Despite the seemingly never-ending summer stream of travelers on foot, pony and in jaunting car, the Gap of Dunloe remains a spectacular beauty spot. Viewing the Gap during the quiet winter months can be preferable, though it may be difficult to find a long enough dry period to walk. The rewards are great: beautiful mountain lakes, cascading rivers on the mountainsides, and gravity-defying sheep in every visible crevice. As travelers reach the top of the Gap, the lakes spread out in a breath-taking vista. The road then descends into Black Valley and leads to motor boats bound for Killarney across the lakes.
This easy four mile (six and a half kilometre) walk to the top of Torc Mountain (1,764ft/525m) is suitable for almost everyone. The trail winds around coniferous woods, heather, and mountain streams. In forested areas, wildlife abounds with birds, rabbits, hares, and even the occasional deer may pass by. Open panoramic vistas provide a top of the world feeling and a breathtaking view of the Lakes, Muckross House Estate, and Ross Castle. The walk begins at the Torc Waterfall car park.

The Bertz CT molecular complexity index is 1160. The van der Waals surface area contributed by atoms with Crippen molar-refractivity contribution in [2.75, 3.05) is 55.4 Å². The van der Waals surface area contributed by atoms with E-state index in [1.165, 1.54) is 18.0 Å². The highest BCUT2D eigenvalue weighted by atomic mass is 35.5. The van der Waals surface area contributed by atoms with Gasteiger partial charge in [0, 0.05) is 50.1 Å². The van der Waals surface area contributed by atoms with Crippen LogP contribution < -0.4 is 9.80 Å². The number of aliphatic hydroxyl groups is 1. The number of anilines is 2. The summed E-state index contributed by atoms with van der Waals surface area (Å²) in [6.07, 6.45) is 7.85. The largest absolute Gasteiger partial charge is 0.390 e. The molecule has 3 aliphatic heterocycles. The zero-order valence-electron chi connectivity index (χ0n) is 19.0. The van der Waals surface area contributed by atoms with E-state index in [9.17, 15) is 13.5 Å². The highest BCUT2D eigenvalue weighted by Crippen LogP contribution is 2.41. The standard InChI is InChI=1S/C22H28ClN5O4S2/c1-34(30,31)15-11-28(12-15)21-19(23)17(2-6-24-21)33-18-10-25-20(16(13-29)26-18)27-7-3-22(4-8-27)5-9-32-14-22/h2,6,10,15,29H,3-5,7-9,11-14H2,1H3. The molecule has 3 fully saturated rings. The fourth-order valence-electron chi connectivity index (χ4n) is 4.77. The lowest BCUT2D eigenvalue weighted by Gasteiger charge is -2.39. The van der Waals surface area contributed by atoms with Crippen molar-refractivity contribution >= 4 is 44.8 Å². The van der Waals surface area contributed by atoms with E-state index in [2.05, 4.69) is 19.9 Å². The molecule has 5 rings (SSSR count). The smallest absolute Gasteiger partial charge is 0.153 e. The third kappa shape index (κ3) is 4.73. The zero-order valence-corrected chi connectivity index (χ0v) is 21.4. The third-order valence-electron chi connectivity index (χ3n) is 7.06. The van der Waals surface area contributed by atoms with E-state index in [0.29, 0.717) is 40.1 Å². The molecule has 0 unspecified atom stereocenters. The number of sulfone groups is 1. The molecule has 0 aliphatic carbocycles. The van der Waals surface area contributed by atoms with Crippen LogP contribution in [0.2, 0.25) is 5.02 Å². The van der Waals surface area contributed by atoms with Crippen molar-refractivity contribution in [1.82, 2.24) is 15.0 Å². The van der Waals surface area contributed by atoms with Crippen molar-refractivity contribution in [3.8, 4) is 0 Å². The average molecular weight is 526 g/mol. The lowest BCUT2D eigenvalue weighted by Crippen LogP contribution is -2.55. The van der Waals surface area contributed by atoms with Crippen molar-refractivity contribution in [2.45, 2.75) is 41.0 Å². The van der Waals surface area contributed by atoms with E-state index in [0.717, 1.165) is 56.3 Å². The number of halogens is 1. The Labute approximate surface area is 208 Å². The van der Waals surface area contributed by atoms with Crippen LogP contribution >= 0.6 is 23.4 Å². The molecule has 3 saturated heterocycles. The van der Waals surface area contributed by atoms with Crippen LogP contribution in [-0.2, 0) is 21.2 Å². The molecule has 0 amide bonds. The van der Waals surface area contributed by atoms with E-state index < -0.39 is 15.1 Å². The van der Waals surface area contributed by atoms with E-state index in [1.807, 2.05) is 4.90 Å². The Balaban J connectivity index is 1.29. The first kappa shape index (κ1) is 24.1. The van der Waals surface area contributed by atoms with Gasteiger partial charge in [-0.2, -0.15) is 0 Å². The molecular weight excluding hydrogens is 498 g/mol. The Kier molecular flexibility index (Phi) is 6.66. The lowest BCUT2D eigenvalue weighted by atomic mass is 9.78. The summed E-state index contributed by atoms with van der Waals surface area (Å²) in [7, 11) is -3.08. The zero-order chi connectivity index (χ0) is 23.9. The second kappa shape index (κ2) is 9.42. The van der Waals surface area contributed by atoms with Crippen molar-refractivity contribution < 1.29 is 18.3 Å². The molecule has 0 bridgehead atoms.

Carrantoohill (3411ft) is Ireland's tallest peak. Although its height appears pretty tame by world standards, Carrantoohill should never be taken lightly. Even locals would not attempt to make the climb without an experienced guide the first few times. Foolhardy and adventuresome tourists keep the Kerry Mountain Rescue Service busy during the summer months. Weather on the mountain can be quite changeable with sudden mists making visibility impossible. In such conditions it is easy to lose the trail. Expert guides from Cappanalea Outdoor Education Centre offer supervised climbs.
Built in 1867, the Friary Church is a fascinating combination of both Irish and Belgian styles. The interior walls are painted with intricate, Celtic designs, while a stunning Flemish high altar dominates the back gable. This altar has elaborately carved niches featuring beautiful wooden statues of angels and saints. The two most prominent niches feature statues of St Patrick, the patron saint of Ireland, and St Joseph, the patron saint of Belgium. Within the sacristy of the altar is the skull of Fr. Francis O'Sullivan, Provincial of the 62 Irish Franciscan houses when he was brutally murdered in 1653.